In today’s world of the internet, social media, and information technology, we have unlimited access to information as well as the freedom to create and share info with the rest of the world. Hence, we have no excuse not to know current events and trending topics. That being said, the onus is on us to read and share information responsibly as not every content out there is factual and true. How often have we heard the phrase “Think before you post”? Fake news and articles that are pseudo-factual have dire consequences when propagated to the masses. Fake news is more serious than you think.
That leads us to the next question: What constitutes fake news?
When we think of fake news, we think of headlines that seem extreme and borderline ludicrous that capture our attention and cause readers/viewers to take a closer look into it. The truth is, fake news is often disguised as legit facts and sometimes is even ‘supported’ by statistics and figures. Some of the ways that false information is broadcast is through articles, photos, headlines and videos that outright show incorrect details or part of a story or event that has taken place. Fake news also comes in the form of plagiarism as some parties publish articles and videos taken from the original sources, but claim it as their own. These are just some types of fake news we need to wary of.
Why is fake news propagated?
Fake news is different from satirical news in that fake news propagated in the best interest for some parties to use information for their personal gain. Whether for political gain or simply to cause an uprising, fake news has irreversible consequences. The most recent case of fake news for political agenda arose with news on potential leaked documents of former President of the US, Obama during the Trump-Clinton election campaign.
Another reason as to what fuels the publishing of fake news is the ability to use fake news as weapons and also to garner support. As the spread of fake news feeds on the ignorance and fear of the masses, it can be easily used to sway opinions, build opposing mindsets and even used to bring chaos and unrest on every level of society. Conspiracy theorists also make use of fabricated stories to bring non-essential issues to light.
Occasionally we find that fake news is used to get attention. For example, a restaurant that has less business along with low ratings may declare that it is closing down. This will spur patrons to frequent the restaurant in a short period of time, boosting sales and ratings. Later, said restaurant may declare otherwise, as was the case with this A&W restaurant.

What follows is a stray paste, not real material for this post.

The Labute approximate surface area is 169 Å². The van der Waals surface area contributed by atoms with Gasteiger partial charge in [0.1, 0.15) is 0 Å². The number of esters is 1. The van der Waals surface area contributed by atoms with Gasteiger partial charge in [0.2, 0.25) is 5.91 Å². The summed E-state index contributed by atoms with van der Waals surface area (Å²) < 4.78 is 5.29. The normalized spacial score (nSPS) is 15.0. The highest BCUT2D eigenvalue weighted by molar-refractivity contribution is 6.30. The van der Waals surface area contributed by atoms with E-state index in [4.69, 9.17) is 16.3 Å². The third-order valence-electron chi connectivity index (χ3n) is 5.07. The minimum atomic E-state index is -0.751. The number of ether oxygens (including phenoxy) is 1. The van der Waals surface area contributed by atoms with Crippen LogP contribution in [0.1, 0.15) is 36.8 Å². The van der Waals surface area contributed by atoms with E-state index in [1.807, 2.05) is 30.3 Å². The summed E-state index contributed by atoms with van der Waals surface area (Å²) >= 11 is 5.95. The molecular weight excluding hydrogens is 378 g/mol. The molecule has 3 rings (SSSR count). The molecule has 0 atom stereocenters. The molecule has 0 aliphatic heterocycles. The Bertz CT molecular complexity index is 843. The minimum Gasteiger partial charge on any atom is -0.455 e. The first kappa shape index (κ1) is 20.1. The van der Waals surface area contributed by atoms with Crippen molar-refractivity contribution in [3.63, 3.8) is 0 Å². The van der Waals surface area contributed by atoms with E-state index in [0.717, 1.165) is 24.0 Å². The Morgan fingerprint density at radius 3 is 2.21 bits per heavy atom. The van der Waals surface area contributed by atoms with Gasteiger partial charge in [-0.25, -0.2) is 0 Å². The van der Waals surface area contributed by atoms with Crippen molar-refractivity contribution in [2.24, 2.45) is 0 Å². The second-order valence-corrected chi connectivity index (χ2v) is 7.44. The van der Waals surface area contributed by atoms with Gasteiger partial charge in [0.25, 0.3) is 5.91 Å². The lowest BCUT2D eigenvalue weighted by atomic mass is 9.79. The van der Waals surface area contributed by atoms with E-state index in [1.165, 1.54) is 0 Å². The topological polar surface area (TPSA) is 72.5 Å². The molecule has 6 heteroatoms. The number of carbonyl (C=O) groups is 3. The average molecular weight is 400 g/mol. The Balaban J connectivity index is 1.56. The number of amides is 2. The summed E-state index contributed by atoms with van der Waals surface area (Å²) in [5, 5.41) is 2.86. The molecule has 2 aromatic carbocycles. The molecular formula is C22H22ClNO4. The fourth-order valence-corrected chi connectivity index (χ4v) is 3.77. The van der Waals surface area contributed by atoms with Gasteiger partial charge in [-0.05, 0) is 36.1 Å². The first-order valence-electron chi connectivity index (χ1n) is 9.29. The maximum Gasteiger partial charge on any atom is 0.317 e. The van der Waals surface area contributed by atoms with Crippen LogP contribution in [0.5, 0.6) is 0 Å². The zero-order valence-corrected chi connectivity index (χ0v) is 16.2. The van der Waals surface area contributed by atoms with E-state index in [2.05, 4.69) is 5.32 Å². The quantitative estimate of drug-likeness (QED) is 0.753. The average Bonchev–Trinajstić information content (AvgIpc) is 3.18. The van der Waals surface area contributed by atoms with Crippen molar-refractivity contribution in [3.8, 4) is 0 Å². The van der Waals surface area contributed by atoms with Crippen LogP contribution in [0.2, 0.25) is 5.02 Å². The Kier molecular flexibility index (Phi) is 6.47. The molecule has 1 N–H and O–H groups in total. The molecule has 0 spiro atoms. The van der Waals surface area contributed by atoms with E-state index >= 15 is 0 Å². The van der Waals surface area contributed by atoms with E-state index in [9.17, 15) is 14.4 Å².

What should we do?
From our analysis of fake news, we see more negative effects from it rather than positivity. Therefore it is only logical that we as responsible internet and social media users direct avoid false information that is rampant. How do you do that you ask? Here are some steps we can take to curb the spread of fake news:
- Do your homework.
Research as many credible sources as you can. Ask questions to those who may know about the issue and take note as to the real reasons behind the outcome. Research can be further done with a simple Google search as to the past events, present circumstances and potential results in the future that come about as a result of the ‘event’ that has taken place. If the news is spread via social media or similar websites, read the feedback or comments section to find out possible reasons as to why the story may have surfaced.
- Think before you post!
Whenever you see a post with a headline that screams for attention, take a moment and think about what possible reasons may motivate someone to write it. Next, read and be informed as to the details on the subject. Resist the urge to repost particularly on Facebook and twitter without doing fact-checking beforehand. If you are unsure whether or not you should share the information, use the acronym THINK as a guideline.
- T – Is it TRUE?
- H – Is it HELPFUL?
- I – Is it INSPIRING?
- N – Is it NECESSARY?
- K – Is it KIND?
- Do a self-check
Stop and take a moment to look into your emotions. Does the news article/video/photo incite a sense of fear and anger in you? Does it bring out deep negative feelings rooted in your past? If you answered yes to these questions, chances are, the media you are looking at may not be helpful to others. It may be borderline false propaganda or false news being put out to illicit a negative response from the masses.
With all that’s said and done, it is our prerogative as responsible users to keep away from fake news and alert others as to the possibilities of false news circulating.
This article was written by Joel Vijay from iPrice Group.